I've been dabbling with DMR Radio Hotspots and trying hard to build the perfect rig. Right now I am running KB5RAB MMDVM image with great success.
I'd say that it is a bit geekier to use than an image like Pi-Star You'll note that I didn't hotlink KB5RAB and there's a good reason for that. There isn't a link!
You have to join the Brandmeister TalkGroup 3148 on Facebook and once approved go to the Files section and get the latest link to the KB5RAB image. It comes with a pretty excellent set of directions as well.
The screen is interactive and changes values which is really cool. Here's what it looks like in action. Not the greatest video but you'll get the idea.
So it's not that complicated. So basically you download the KB5RAB image and write it to an SD card. They recommend logging in via a VNC connection. If you want to use ssh right out of the chute after you write the card add a file called "ssh" to /boot. On a mac I pass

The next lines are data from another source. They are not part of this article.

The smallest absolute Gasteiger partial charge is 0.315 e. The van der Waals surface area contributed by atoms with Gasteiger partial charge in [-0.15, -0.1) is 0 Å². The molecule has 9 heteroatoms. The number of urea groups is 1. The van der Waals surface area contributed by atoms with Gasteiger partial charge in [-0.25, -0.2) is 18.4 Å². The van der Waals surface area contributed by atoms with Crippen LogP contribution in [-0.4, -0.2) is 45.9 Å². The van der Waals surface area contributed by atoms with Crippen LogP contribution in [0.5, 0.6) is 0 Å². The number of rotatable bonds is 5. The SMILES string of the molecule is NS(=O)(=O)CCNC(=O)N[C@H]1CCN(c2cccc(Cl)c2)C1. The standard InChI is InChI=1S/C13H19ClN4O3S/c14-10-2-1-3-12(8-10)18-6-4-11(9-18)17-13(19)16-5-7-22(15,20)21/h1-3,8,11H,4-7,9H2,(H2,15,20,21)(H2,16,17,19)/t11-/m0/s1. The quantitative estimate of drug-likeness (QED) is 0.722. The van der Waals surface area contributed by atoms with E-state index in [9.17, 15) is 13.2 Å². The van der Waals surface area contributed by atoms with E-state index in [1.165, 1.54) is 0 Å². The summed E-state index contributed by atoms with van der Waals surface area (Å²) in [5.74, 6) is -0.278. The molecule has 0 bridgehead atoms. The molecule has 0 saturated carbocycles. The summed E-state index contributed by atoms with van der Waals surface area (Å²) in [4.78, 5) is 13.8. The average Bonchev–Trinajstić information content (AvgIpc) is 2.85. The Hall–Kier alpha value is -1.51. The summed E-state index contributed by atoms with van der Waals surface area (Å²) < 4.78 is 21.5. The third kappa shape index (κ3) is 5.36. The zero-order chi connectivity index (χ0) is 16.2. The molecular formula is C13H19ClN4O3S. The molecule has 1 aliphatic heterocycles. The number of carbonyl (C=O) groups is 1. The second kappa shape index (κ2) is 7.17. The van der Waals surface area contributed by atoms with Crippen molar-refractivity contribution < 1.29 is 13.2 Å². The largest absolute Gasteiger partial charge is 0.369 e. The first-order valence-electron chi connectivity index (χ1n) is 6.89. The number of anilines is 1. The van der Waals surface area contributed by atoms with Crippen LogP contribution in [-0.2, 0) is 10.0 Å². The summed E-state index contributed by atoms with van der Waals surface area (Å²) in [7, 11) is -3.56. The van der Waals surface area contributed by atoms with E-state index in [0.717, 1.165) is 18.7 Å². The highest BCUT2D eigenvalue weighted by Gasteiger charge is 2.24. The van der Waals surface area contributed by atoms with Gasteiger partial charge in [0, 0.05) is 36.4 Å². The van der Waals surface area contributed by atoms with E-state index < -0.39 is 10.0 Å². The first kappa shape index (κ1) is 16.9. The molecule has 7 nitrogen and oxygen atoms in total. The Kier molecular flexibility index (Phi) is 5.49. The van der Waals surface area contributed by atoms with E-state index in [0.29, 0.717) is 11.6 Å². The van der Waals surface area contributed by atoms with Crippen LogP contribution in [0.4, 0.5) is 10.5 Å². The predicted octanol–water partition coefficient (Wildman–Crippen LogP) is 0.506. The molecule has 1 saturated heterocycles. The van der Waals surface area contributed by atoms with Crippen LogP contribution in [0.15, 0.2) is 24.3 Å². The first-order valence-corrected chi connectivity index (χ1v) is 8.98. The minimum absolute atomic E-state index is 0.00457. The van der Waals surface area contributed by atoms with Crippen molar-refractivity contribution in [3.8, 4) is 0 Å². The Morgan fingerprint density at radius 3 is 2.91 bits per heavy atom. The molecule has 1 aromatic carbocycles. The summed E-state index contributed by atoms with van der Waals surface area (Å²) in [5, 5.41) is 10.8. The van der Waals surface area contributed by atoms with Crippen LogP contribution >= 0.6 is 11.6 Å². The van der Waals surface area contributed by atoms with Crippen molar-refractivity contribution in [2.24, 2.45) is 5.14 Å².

Ok, done deal you should be booted into the image and now you need to configure it. But first lets go back to the Nextion screen and configure it. First you need to download the Nextion Screen Editor and then you need a file to upload to the screen. I got my Nextion screen HMI file from an excellent resource and I won't hotlink his file for a couple of reasons. One, it isn't mine and I don't want to give the appearance it is. 2nd the link is only accessible if you are a member of QRZ.com anyway. So you would have to make an account there. Then do a global search for 2E0XVX. Scroll way down his page and he has a link to the Nextion HMI file.
It's super easy to configure. Install Nextion Screen Editor and open 2E0XVX's file. You MIGHT have to set the device ID. I didn't. Also note that near the upper left is a box I have tagged with the frequency in it. If your simplex channel is different than his you need to change this. Note that on the right the MMDVM line is highlighted blue. and the t22 box is selected. Scroll down on the lower right pane and find the frequency and change it. You have to do it one more time for the transmit frequency. (2nd photo).